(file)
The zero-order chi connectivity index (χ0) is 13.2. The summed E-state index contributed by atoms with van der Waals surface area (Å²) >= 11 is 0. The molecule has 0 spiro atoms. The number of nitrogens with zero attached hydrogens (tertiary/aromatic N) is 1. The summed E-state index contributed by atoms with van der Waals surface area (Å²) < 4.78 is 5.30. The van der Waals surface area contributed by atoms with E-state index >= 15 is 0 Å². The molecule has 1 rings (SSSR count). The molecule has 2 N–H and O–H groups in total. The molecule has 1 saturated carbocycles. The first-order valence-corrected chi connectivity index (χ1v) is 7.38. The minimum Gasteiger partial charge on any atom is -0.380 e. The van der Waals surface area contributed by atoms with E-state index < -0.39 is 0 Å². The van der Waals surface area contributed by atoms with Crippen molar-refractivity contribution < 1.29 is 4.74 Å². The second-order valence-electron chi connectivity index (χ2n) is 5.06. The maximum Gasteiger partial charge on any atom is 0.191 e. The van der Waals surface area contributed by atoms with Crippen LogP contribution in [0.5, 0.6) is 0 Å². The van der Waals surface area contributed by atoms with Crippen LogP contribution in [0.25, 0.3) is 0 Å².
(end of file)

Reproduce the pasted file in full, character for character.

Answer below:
The zero-order chi connectivity index (χ0) is 13.2. The summed E-state index contributed by atoms with van der Waals surface area (Å²) >= 11 is 0. The molecule has 0 spiro atoms. The number of nitrogens with zero attached hydrogens (tertiary/aromatic N) is 1. The summed E-state index contributed by atoms with van der Waals surface area (Å²) < 4.78 is 5.30. The van der Waals surface area contributed by atoms with E-state index >= 15 is 0 Å². The molecule has 1 rings (SSSR count). The molecule has 2 N–H and O–H groups in total. The molecule has 1 saturated carbocycles. The first-order valence-corrected chi connectivity index (χ1v) is 7.38. The minimum Gasteiger partial charge on any atom is -0.380 e. The van der Waals surface area contributed by atoms with E-state index < -0.39 is 0 Å². The van der Waals surface area contributed by atoms with Crippen molar-refractivity contribution < 1.29 is 4.74 Å². The second-order valence-electron chi connectivity index (χ2n) is 5.06. The maximum Gasteiger partial charge on any atom is 0.191 e. The van der Waals surface area contributed by atoms with Crippen LogP contribution in [0.5, 0.6) is 0 Å². The van der Waals surface area contributed by atoms with Crippen LogP contribution in [0.25, 0.3) is 0 Å².